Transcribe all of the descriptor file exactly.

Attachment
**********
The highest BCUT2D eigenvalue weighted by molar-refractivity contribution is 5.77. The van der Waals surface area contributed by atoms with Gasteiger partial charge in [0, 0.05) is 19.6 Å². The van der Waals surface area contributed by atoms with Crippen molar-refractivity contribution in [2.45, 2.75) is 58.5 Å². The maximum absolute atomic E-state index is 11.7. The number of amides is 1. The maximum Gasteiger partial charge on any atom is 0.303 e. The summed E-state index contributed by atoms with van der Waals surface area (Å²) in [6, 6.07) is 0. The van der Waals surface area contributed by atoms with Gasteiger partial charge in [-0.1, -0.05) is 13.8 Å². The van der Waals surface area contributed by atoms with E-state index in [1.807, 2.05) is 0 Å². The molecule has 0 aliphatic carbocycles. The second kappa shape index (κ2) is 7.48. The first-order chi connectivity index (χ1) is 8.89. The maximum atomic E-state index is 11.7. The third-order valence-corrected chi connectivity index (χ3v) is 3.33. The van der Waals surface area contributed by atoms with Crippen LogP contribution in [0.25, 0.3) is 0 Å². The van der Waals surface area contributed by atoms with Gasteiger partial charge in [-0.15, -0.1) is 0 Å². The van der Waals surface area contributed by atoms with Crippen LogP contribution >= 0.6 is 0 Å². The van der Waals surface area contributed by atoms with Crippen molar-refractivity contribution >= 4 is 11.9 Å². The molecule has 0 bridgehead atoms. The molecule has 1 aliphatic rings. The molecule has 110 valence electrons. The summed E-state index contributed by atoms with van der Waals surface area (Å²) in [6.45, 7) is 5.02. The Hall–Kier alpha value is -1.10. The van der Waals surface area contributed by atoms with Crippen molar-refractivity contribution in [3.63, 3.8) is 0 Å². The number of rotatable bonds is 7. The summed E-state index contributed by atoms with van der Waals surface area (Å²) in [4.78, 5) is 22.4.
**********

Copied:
The highest BCUT2D eigenvalue weighted by molar-refractivity contribution is 5.77. The van der Waals surface area contributed by atoms with Gasteiger partial charge in [0, 0.05) is 19.6 Å². The van der Waals surface area contributed by atoms with Crippen molar-refractivity contribution in [2.45, 2.75) is 58.5 Å². The maximum absolute atomic E-state index is 11.7. The number of amides is 1. The maximum Gasteiger partial charge on any atom is 0.303 e. The summed E-state index contributed by atoms with van der Waals surface area (Å²) in [6, 6.07) is 0. The van der Waals surface area contributed by atoms with Gasteiger partial charge in [-0.1, -0.05) is 13.8 Å². The van der Waals surface area contributed by atoms with E-state index in [1.807, 2.05) is 0 Å². The molecule has 0 aliphatic carbocycles. The second kappa shape index (κ2) is 7.48. The first-order chi connectivity index (χ1) is 8.89. The maximum atomic E-state index is 11.7. The third-order valence-corrected chi connectivity index (χ3v) is 3.33. The van der Waals surface area contributed by atoms with Crippen LogP contribution in [0.25, 0.3) is 0 Å². The van der Waals surface area contributed by atoms with Gasteiger partial charge in [-0.15, -0.1) is 0 Å². The van der Waals surface area contributed by atoms with Crippen LogP contribution >= 0.6 is 0 Å². The van der Waals surface area contributed by atoms with Crippen molar-refractivity contribution >= 4 is 11.9 Å². The molecule has 0 bridgehead atoms. The molecule has 1 aliphatic rings. The molecule has 110 valence electrons. The summed E-state index contributed by atoms with van der Waals surface area (Å²) in [6.45, 7) is 5.02. The Hall–Kier alpha value is -1.10. The van der Waals surface area contributed by atoms with Crippen molar-refractivity contribution in [3.63, 3.8) is 0 Å². The number of rotatable bonds is 7. The summed E-state index contributed by atoms with van der Waals surface area (Å²) in [4.78, 5) is 22.4.